In mathematics, relations between linear equations are connections or associations between two or more linear equations.

Click on the boxes below to learn more about specific types of relations between linear equations!

Two lines are parallel when they can be placed next to each other and never meet at any point of extension from both sides. For example, if we take a horizontal line, a parallel line would be one that is also completely horizontal.

The same can be said about linear equations. A characteristic of such is that while the y-int of two different lines may be different, they are considered parallel if their slopes ($m$) are exactly the same.

Example:

Find the line parallel to $y={\displaystyle \frac{1}{2}}x+6$ that passes through (3,2).

- Determine the slope (or $m$) of the new linear equation based on the slope of the given equation. As the slope of the first equation is $m={\displaystyle \frac{1}{2}}$, this will also be the case for the new equation.
- Plug the slope and coordinate of interest into the slope-intercept general form and solve for $b$.
$y=mx+b$

$2={\displaystyle \frac{1}{2}}(3)+b$

$2={\displaystyle \frac{3}{2}}+b$

$2-{\displaystyle \frac{3}{2}}=b$

$b={\displaystyle \frac{1}{2}}$

$\therefore y={\displaystyle \frac{1}{2}}x+{\displaystyle \frac{1}{2}}$

- To visualize, graph both equations out using any of the aforementioned methods (Refer to the
**Graphing**section in this module).The green line is the original, the blue is the new one. Notice that it passes through the point of interest.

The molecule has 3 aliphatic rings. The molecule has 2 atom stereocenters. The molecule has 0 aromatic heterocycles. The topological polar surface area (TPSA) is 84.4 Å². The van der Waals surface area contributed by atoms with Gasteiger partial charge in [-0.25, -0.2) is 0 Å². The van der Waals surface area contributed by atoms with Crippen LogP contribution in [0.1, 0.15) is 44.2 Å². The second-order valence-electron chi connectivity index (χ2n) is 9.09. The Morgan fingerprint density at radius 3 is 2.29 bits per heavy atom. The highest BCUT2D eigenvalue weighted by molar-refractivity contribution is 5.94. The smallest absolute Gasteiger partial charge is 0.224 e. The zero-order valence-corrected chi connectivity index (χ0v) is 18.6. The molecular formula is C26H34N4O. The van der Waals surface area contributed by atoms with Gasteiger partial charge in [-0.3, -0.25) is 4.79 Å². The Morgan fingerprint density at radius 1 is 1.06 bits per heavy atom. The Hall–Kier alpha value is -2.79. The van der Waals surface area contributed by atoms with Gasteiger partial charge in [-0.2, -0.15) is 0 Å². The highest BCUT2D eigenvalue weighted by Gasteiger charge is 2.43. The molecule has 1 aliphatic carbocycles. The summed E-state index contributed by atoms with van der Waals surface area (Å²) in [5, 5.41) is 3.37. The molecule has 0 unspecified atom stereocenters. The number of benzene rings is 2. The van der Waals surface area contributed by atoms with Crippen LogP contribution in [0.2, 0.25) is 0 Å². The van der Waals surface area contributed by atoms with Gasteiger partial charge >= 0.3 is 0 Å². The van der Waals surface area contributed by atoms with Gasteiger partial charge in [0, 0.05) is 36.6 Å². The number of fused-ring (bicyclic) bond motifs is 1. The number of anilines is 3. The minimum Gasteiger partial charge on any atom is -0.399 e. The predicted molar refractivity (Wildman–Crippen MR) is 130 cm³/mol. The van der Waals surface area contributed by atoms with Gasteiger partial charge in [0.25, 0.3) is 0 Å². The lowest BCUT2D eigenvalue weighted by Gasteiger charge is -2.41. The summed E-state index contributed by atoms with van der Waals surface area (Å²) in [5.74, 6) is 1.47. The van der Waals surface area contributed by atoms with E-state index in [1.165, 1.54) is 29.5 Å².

Two lines are perpendicular to one another when they intersect at a 90 degree angle. Much like parallel lines, this characteristic can be reflected in linear equations. That is, two perpendicular lines will have slopes that are negative reciprocals to each other. Recall that reciprocals are the flipped version of fractions/whole numbers, the negative just needs to be added/removed afterwards.

For example, $\frac{1}{2}$ and $-2$ are negative reciprocals to each other.

Example:

Find the line perpendicular to $y={\displaystyle \frac{1}{2}}x+6$ that passes through (3,2).

This process is almost exactly the same as that for determining a parallel line. However, remember the slope of the second line will be the negative reciprocal of the given line.

In the example, the negative reciprocal of $\frac{1}{2}$ is $-2$. Take this new slope and plug it into the general slope-intercept equation along with the coordinate of interest and solve for $b$.

$y=mx+b$

$2=-2(3)+b$

$2=-6+b$

$2+6=b$

$b=8$

$\therefore y=-2x+8$

We can graph both out to visualize how they are perpendicular to each other.

Here, the green line is the original, and the blue is the new line that passes through (3,2).

- Last Updated: Oct 20, 2023 1:48 PM
- URL: https://sheridancollege.libguides.com/math-skills-hub/linear-equations-and-linear-systems
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